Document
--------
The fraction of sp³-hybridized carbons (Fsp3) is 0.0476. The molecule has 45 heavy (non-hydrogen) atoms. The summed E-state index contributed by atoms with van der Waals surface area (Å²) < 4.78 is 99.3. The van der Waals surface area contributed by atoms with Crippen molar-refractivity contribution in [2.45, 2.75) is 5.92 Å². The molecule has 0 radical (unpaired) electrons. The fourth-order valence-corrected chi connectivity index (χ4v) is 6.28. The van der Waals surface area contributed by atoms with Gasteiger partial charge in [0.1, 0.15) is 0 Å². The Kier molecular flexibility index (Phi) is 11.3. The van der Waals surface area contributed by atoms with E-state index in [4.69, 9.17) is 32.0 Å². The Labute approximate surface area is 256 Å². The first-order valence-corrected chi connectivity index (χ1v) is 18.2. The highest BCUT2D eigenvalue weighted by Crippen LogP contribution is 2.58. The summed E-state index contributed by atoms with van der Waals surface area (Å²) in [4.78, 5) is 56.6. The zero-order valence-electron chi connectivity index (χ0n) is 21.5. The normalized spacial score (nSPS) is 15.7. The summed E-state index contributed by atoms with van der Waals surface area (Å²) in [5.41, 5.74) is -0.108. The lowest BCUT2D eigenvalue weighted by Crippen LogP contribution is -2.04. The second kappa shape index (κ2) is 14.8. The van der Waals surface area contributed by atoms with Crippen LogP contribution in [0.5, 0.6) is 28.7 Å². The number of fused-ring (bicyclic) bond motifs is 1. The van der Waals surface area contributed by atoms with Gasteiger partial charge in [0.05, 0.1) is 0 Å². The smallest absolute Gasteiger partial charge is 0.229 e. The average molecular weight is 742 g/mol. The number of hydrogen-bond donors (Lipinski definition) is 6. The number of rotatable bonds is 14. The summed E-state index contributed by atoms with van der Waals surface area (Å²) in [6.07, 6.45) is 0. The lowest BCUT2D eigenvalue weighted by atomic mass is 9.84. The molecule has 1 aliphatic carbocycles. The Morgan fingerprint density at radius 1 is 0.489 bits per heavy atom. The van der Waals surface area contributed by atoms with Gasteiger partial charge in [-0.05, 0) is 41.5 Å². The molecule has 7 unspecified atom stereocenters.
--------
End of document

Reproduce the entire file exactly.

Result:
The fraction of sp³-hybridized carbons (Fsp3) is 0.0476. The molecule has 45 heavy (non-hydrogen) atoms. The summed E-state index contributed by atoms with van der Waals surface area (Å²) < 4.78 is 99.3. The van der Waals surface area contributed by atoms with Crippen molar-refractivity contribution in [2.45, 2.75) is 5.92 Å². The molecule has 0 radical (unpaired) electrons. The fourth-order valence-corrected chi connectivity index (χ4v) is 6.28. The van der Waals surface area contributed by atoms with Gasteiger partial charge in [0.1, 0.15) is 0 Å². The Kier molecular flexibility index (Phi) is 11.3. The van der Waals surface area contributed by atoms with E-state index in [4.69, 9.17) is 32.0 Å². The Labute approximate surface area is 256 Å². The first-order valence-corrected chi connectivity index (χ1v) is 18.2. The highest BCUT2D eigenvalue weighted by Crippen LogP contribution is 2.58. The summed E-state index contributed by atoms with van der Waals surface area (Å²) in [4.78, 5) is 56.6. The zero-order valence-electron chi connectivity index (χ0n) is 21.5. The normalized spacial score (nSPS) is 15.7. The summed E-state index contributed by atoms with van der Waals surface area (Å²) in [5.41, 5.74) is -0.108. The lowest BCUT2D eigenvalue weighted by Crippen LogP contribution is -2.04. The second kappa shape index (κ2) is 14.8. The van der Waals surface area contributed by atoms with Crippen LogP contribution in [0.5, 0.6) is 28.7 Å². The number of fused-ring (bicyclic) bond motifs is 1. The van der Waals surface area contributed by atoms with Gasteiger partial charge in [0.05, 0.1) is 0 Å². The smallest absolute Gasteiger partial charge is 0.229 e. The average molecular weight is 742 g/mol. The number of hydrogen-bond donors (Lipinski definition) is 6. The number of rotatable bonds is 14. The summed E-state index contributed by atoms with van der Waals surface area (Å²) in [6.07, 6.45) is 0. The lowest BCUT2D eigenvalue weighted by atomic mass is 9.84. The molecule has 1 aliphatic carbocycles. The Morgan fingerprint density at radius 1 is 0.489 bits per heavy atom. The van der Waals surface area contributed by atoms with Gasteiger partial charge in [-0.05, 0) is 41.5 Å². The molecule has 7 unspecified atom stereocenters.